Cleantech Bubble A Red Herring  

Posted by Big Gav in ,

CNet's GreenTech blog has a post on the belief that there may be a bubble forming in cleantech investment - Clean-tech bubble talk is a red herring.

It's fashionable these days to ponder whether there's an investment bubble in clean tech. But I believe this discussion obscures a bigger problem for the clean-tech crowd: not enough money.

A panel of venture capitalists at the Technology Review EmTech 2008 conference on Thursday took the bubble question head on. The response from investors tends to be nuanced: no, there isn't a bubble, but there are some silly company ideas getting funded.

Before I delve into the details of the bubble debate, let me say that focusing on venture capital deals is a myopic view of the market that could ultimately give the "clean-tech revolution" a bigger black eye than just a few failed start-ups.

Clean-, or green-tech, venture capitalists will tell you times have never been better if you judge by the number of business plan proposals crossing their desks and their ability to raise funds. Many an entrepreneur and investor sees energy and environment as a ripe area for technology innovation.

What worries me is whether the hundreds of newly formed energy tech companies will have enough capital to actually succeed--and change the world as they all set out to do.

Insiders have been fretting about the dreaded funding gap, or "Valley of Death," for years. It's the stage a company must cross to take its technology to commercial scale, such as building a manufacturing plant. In energy-related businesses, it usually take lots of money.

Now the financial crisis could actually make that gap tougher to bridge, given the difficulty in the public markets and the projected cost of an anticipated Wall Street bail-out plan.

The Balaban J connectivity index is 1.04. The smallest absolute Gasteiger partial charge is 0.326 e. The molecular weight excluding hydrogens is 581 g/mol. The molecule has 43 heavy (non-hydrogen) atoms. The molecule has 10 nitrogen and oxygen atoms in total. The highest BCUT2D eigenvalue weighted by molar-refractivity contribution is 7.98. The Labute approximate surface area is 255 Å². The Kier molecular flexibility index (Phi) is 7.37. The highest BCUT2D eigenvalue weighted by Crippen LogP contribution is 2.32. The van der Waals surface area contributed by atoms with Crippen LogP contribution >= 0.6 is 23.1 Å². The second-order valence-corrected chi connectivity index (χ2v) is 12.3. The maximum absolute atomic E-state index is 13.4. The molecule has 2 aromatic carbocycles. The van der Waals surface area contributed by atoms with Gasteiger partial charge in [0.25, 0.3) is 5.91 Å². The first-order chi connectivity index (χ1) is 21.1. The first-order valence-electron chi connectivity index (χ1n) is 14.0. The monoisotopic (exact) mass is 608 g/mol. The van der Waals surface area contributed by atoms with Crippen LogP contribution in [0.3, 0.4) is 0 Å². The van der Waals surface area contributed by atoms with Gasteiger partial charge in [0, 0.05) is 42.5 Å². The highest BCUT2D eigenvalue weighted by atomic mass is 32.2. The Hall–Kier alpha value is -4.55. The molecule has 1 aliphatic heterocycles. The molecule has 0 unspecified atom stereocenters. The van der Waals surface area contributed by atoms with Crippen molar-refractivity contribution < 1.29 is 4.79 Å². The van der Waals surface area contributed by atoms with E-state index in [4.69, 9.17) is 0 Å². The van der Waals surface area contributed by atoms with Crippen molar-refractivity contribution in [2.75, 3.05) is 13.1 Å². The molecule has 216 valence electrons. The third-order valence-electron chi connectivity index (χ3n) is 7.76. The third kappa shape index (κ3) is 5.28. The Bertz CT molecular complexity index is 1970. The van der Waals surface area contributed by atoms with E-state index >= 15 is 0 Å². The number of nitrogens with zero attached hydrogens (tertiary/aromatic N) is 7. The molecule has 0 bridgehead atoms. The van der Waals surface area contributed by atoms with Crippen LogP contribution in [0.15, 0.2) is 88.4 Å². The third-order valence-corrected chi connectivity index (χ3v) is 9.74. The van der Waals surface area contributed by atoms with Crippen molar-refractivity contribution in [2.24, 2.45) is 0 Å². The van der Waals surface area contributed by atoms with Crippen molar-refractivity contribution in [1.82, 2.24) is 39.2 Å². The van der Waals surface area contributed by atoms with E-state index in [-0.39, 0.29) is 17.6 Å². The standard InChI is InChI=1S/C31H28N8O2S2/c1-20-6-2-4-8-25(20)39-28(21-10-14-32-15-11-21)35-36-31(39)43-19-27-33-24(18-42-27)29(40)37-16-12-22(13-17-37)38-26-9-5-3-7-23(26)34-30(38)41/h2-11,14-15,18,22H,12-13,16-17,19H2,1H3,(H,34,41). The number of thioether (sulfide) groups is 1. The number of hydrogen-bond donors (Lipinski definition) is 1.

Spending hundreds of millions of dollars for say, a solar manufacturing facility, is outside the range of most VC funds. To some extent, project finance can fill in the gap, said CMEA Ventures investor James Kim.

"But if that doesn't happen, you will have all these great energy technologies which are ready to be deployed at a large scale and they have nowhere to go," he said during the panel.

Hedge funds have invested in some of these late-stage funding deals, but turmoil on Wall Street could tie their hands. Loan guarantees from the federal government are possible. But the prospect of a $700 billion Wall Street bail-out puts the availability of those funds--or some massive government-led energy initiative--into question.

A business model around private equity companies, such as the Carlyle Group and Hudson Clean Energy Partners, to invest in energy is clearly taking hold. But Kim notes there are limitations: private equity firms don't jump in unless they are sure a clean-tech company's product will work. ...

The good news is that energy is an issue that transcends today's crisis. That means that the ultimate customers of green-tech products--be it a utility, corporation making a green building, or consumer--are not going away. ...

Venture capitalists will generally tell you that the energy business is so big and the problems--whether it's energy security, cost, or climate change--are so acute, it's hard to see the few billion dollars a year going to clean tech as overly exuberant, particularly when viewed over the long term.


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